Hendrickx said: "It's really a team job that comes together. It's my name on the scoresheet, but it's a team job."

World number one Australia and sixth-ranked Germany meet later on Tuesday to determine the other gold medal match finalist.

The United States are showing no complacency despite maintaining a sensational streak en route to a last-eight clash with 2018 FIBA Women's Basketball World Cup final opponents Australia at the 2020 Olympics.

Team USA are the clear favourites for the women's basketball title after extending their winning run at the Games to 52 matches, going back to 1992.

They could tie the record of seven consecutive gold medals in a team event – set by the men's basketball team between 1936 and 1968 – by triumphing again in Tokyo.

But the United States survived a scare in their final Group B outing on Monday.

France, needing merely to lose by 14 points or fewer to advance, led with under nine minutes of the fourth quarter remaining before going down 93-82 – 11 points being Team USA's largest lead.

Sue Bird, aiming alongside Diana Taurasi to become the first athlete to win five Olympic golds in team sports, feels her team must heed their warning.

"There are a lot of areas that we need to improve on in the next 48 hours, I guess," she said, with Australia later confirmed as the United States' last-eight opponents.

"I said this the other day: these teams in the Olympics, these teams have trained and they have waited four years and they play like it is their last game.

"It is a desperation that we have not risen to just yet and we need to get there quick."

'A WORK IN PROGRESS'

Team USA had 22 points on nine-for-12 shooting and seven rebounds from A'ja Wilson and 17 points, seven rebounds and seven assists from Breanna Stewart, who played 38 minutes, but coach Dawn Staley agreed with Bird's assessment.

"[France] played with extra effort, they hit some incredible shots and they put us back on our heels," Staley said.

"I thought we made some adjustments and I thought we did what we needed to do to win a basketball game.

"We had great contributions from a lot of different people, but we're still a work in progress and hopefully we can continue to clean up some things and some areas out on the floor."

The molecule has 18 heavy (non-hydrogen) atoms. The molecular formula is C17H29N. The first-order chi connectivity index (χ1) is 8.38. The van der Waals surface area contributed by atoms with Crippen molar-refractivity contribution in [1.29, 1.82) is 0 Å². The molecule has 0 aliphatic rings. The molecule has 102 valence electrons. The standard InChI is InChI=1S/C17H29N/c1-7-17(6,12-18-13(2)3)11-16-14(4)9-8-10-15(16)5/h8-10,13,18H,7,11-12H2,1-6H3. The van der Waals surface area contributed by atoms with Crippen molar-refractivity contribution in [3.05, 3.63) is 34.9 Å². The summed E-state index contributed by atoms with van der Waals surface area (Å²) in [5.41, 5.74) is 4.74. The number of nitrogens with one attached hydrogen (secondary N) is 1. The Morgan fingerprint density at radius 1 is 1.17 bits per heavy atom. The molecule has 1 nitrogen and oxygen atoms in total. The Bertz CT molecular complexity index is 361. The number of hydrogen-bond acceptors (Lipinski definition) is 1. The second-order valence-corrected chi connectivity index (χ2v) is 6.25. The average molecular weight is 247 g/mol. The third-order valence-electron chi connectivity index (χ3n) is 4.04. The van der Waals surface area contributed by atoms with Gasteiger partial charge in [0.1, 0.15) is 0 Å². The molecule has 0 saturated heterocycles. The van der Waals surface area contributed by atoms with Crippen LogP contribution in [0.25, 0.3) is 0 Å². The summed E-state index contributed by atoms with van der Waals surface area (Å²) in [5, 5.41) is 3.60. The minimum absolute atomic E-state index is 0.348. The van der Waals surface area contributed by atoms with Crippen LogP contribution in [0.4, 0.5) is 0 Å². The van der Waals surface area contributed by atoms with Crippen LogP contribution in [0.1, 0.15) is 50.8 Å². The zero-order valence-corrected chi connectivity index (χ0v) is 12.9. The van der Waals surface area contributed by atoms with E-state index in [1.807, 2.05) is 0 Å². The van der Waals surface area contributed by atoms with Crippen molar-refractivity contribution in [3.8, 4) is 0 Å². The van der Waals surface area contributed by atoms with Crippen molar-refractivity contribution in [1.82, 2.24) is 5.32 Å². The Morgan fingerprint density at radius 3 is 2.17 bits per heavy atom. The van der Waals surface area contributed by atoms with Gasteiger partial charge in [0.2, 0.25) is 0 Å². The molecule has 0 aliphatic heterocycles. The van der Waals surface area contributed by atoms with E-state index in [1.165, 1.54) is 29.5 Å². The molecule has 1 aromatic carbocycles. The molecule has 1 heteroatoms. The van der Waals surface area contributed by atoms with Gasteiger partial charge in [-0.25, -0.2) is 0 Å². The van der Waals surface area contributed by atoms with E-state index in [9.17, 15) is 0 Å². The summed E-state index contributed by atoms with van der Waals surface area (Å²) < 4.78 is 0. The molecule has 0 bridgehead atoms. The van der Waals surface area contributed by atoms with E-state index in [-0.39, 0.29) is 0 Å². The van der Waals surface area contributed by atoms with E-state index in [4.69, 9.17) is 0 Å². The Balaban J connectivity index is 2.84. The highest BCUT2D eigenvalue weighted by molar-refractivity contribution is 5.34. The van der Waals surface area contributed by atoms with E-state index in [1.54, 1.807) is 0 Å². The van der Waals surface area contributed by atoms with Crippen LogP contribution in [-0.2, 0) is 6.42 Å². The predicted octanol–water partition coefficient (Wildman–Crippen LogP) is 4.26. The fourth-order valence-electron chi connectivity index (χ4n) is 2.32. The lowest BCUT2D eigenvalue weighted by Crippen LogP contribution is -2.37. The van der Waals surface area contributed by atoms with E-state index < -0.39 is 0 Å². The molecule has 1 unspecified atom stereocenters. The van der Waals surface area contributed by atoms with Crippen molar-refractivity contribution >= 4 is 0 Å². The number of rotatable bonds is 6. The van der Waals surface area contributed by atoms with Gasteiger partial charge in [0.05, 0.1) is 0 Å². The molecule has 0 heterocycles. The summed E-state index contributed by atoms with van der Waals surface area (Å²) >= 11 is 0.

Stewart will have fond memories of facing Australia after the 73-56 final win at the World Cup, where she was named MVP.

After beating France, she said: "This is where we start to peak."

OPALS LEAVE IT LATE

Australia had a tough task in reaching the last eight. They needed to beat Puerto Rico by 25 or more points to pip Canada to the last quarter-final spot.

The Opals entered the final two minutes 19 points ahead, but five from Leilani Mitchell in the closing stages – boosting her tally to 19 – helped secure a precious 96-69 success.

Australia have already taken on one of the top teams in China, who ended the preliminary stage as the first seeds after a 74-62 success against Belgium. They face Serbia next.

FRANCE PUT UP A FIGHT

Meanwhile, a quarter-final against Spain was the consolation in defeat for France, whose desire impressed Staley.

"The countries here at the Olympic Games, they pour into their women's teams, and now you're seeing the effects of it," the United States coach said. "And that is great women's basketball play.

"We know we're in a dogfight every time we step on the floor.

"It's great for those who just put the television on and sit down and watch players that they haven't seen before, countries that they haven't seen before, and see them play a great game."

France's Nevada-born forward Gabby Williams added: "It was 10 minutes by 10 minutes and [we were] just trying to focus on staying with them."

In the same pool, Japan – led by Saki Hayashi's 23 points and seven made threes, along with Rui Machida's record-equalling 15 assists – beat Nigeria 102-83 and will face Belgium next in the quarters.